Leaders Malawi 

Should Malawi scrap out the post of Vice President from the Constitution?

By Janet Ka

Answer me when I call to you, my righteous God. Give me relief from my distress; have mercy on me and hear my prayer. — Psalm 3:1

On Monday June 10, 2024 the nation plunged into a deep shock, anguish and state of deep shock and sadness when they learned of the Malawi Defense Force plane crash that claimed the lives of Malawi’s Vice President Right Honorable Dr. Saulos Chilima. In the plane were seven other passengers that included the former First Lady Shanil Dzimbili. As Malawians are waxing lyrical and unearthing all manner of expressions of anguish, sorrow, and pain, so much pain in words, I looked at the table of Malawi’s vice presidents. It is shocking that of the nine vice presidential slots, two of them alone exited in good standing with their president, while one was kicked off his seat (after he gained leadership of party president), one resigned (irreconcilable differences), another was imprisoned, three lived through their respective terms while they were not on speaking terms with their president. Alas, one has died under inexplicable circumstances.

Seriously, Malawi lived through for 30 years without a vice president; the country only had a president, the Ngwazi, the Life President, the Mpulumutsi. For 30 years. Then democracy was introduced to the populace and we have been twirling around the notion of accepting the thing called “the Vice President.” After 31 years of one driver steering the Malawi vehicle, the people have battled with placing a vice president in his or her right place. Sadly, this hardship is even in the office of the president. But when Malawi wove in this position, it created a two-headed phenomenon called the Presidency, woven in the Constitution. Hence, all the wrangling that has taken place is unconstitutional. This begs the question that “if we cannot stomach or live with the national symbol called vice president, should we scrap it from our Constitution?”

A walk through the seven men and one woman Vice Presidents shows we have not made room for them; it has been disheartening that the majority have lived a tenure where they have been disparaged by ordinary people, political party officials. In another universe, this could be a form of treason. But even the presidentnd has snubbed his VP. Here is the list and how Malawi VPs have been treated.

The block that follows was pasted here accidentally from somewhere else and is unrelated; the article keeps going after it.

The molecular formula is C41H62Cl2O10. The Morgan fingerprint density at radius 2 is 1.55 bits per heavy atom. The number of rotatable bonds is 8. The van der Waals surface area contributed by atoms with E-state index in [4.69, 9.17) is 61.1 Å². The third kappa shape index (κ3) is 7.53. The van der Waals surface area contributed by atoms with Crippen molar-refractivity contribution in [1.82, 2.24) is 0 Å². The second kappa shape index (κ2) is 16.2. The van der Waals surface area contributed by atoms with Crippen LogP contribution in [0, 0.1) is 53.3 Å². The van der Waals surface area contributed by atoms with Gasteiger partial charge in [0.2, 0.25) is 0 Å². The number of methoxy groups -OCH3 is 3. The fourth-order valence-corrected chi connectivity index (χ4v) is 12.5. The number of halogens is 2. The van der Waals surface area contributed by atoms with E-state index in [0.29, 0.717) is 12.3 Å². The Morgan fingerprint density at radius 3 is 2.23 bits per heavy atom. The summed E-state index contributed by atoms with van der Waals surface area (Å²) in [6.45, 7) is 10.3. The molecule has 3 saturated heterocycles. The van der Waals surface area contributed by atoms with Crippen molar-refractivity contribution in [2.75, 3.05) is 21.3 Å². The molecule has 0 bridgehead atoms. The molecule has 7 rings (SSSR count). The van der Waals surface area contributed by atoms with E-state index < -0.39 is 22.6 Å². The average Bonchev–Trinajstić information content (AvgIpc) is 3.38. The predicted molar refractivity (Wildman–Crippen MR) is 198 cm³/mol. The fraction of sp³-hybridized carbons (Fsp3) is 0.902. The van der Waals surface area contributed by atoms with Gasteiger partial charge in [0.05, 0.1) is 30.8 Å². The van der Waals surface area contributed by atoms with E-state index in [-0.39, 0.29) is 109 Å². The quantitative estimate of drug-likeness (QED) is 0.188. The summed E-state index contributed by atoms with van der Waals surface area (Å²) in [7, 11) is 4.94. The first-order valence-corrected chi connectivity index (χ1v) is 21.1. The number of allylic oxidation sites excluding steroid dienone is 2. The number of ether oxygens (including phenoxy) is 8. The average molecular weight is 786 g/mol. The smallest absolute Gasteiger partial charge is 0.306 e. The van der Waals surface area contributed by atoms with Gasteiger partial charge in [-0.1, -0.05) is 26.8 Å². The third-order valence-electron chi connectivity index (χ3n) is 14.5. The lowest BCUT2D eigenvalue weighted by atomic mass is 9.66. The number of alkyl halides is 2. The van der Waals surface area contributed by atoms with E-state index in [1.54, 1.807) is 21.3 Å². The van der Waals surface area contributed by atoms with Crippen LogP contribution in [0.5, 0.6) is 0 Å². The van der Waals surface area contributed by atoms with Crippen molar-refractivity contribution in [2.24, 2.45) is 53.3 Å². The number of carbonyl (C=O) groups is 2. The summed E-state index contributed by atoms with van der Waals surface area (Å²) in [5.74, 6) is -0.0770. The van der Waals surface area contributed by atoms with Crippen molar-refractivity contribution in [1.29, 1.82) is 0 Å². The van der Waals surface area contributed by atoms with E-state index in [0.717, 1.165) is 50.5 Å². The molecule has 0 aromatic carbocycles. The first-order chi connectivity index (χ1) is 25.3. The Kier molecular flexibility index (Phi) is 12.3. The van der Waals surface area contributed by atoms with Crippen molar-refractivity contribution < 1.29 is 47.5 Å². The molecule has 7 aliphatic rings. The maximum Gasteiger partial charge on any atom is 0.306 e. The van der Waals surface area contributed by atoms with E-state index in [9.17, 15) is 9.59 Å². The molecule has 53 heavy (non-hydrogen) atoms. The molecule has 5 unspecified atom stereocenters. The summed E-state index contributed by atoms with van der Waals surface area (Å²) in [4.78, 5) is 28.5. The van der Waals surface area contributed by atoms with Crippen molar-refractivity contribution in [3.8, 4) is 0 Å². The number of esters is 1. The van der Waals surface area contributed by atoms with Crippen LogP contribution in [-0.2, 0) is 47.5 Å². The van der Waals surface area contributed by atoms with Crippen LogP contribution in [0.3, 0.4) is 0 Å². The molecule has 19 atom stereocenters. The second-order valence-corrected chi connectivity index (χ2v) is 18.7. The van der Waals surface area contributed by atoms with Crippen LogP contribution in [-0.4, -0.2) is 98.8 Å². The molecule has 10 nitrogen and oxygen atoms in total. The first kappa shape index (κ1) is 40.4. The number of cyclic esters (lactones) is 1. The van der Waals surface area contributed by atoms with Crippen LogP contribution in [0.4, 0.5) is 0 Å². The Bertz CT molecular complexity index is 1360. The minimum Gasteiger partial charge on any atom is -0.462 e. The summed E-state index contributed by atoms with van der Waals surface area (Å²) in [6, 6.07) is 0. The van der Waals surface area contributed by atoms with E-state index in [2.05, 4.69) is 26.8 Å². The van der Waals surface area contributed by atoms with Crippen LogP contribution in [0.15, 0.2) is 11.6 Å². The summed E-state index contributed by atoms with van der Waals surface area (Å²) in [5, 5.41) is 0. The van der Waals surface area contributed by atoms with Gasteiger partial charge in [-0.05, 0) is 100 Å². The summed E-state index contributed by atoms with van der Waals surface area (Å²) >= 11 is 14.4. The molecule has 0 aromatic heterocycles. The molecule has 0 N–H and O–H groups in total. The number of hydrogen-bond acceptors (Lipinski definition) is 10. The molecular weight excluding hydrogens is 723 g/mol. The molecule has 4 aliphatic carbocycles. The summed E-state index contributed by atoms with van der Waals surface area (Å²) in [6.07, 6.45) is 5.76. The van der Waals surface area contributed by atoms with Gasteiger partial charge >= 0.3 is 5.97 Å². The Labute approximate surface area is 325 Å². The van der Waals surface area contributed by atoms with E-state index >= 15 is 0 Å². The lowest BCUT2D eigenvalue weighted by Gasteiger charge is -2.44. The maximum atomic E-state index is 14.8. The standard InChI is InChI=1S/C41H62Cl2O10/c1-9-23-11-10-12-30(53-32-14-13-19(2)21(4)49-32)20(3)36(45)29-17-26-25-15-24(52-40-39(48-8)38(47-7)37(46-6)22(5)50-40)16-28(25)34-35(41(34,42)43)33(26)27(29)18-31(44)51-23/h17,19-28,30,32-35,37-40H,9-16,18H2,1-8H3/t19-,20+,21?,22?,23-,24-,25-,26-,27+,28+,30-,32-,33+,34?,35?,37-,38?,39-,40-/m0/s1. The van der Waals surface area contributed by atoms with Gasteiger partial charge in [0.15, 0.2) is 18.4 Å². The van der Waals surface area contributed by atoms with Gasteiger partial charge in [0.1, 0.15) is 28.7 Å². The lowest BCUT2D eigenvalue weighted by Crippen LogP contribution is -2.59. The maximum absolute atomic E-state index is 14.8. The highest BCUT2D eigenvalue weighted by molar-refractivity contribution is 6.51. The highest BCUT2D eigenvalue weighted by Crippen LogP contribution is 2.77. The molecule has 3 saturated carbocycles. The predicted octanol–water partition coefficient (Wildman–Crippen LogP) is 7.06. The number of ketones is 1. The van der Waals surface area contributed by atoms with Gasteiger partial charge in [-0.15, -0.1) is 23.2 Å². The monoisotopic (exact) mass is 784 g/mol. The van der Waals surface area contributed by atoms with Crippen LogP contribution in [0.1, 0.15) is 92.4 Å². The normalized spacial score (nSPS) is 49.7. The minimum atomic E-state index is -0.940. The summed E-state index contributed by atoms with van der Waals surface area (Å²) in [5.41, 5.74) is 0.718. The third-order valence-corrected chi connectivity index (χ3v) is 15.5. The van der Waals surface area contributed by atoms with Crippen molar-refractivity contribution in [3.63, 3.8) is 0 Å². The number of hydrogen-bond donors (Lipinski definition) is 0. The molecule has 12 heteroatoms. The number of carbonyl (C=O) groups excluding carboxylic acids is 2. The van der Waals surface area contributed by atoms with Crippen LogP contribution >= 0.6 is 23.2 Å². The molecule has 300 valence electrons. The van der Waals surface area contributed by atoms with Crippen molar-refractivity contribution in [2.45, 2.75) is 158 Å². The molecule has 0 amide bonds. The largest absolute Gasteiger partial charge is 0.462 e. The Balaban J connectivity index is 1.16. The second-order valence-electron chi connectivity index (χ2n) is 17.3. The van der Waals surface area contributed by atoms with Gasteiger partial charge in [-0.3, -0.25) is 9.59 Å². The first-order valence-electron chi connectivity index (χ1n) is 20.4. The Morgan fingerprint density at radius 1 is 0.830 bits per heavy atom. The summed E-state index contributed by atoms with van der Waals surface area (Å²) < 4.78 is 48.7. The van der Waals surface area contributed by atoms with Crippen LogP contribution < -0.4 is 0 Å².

1.                  Gwanda Chakuamba (1993-1994) – After spending time in jail for being found with a pen pistol, Chakuamba ditched the newly formed UDF and joined his jailors, the MCP. He joined the MCP as vice president to President Kamuzu Banda. But when Banda died, Chakuamba was bumped off his seat and John Tembo became the leader of the MCP.

2.                  Justin Malewezi (1994-2004) – After a long career as a civil servant rising to Secretary to the President and Cabinet, Malewezi joined the UDF and pulled in central region clout and UDF swept the presidency in 1994, But he was a grand administrator, thinker, and man who knew governing from administrative. He soon won scorn from his fellow colleague; but despite calls for him to resign, he never resigned. He showed up at his office, but no assignments as VEEP.

3.                  and (2nd VP) Chakufwa Chihana (1994-1996; 2003-2004) – In order to grow its numbers in the Parliament, Muluzi wooed Chakufwa Chihana to form a coalition government. To accomplish this, the Muluzi administration used the increased numbers to change the Constitution to introduce the post of Second Vice President. Chihana resigned twice due to irreconcilable differences. The post has never been occupied by any president again. The position exists comfortably in the Constitution, and maybe used should the president wish to appoint a 2nd VP.

4.                  Cassim Chilumpha (2004-2009) – Cassim Chilumpha was, according to insiders, forced on Bingu wa Mutharika. Within a very short time, Chilumpha was found to be in the cross hairs of the president, accused of wanting to kill the president, thrown in jail. He was later released but no longer VP.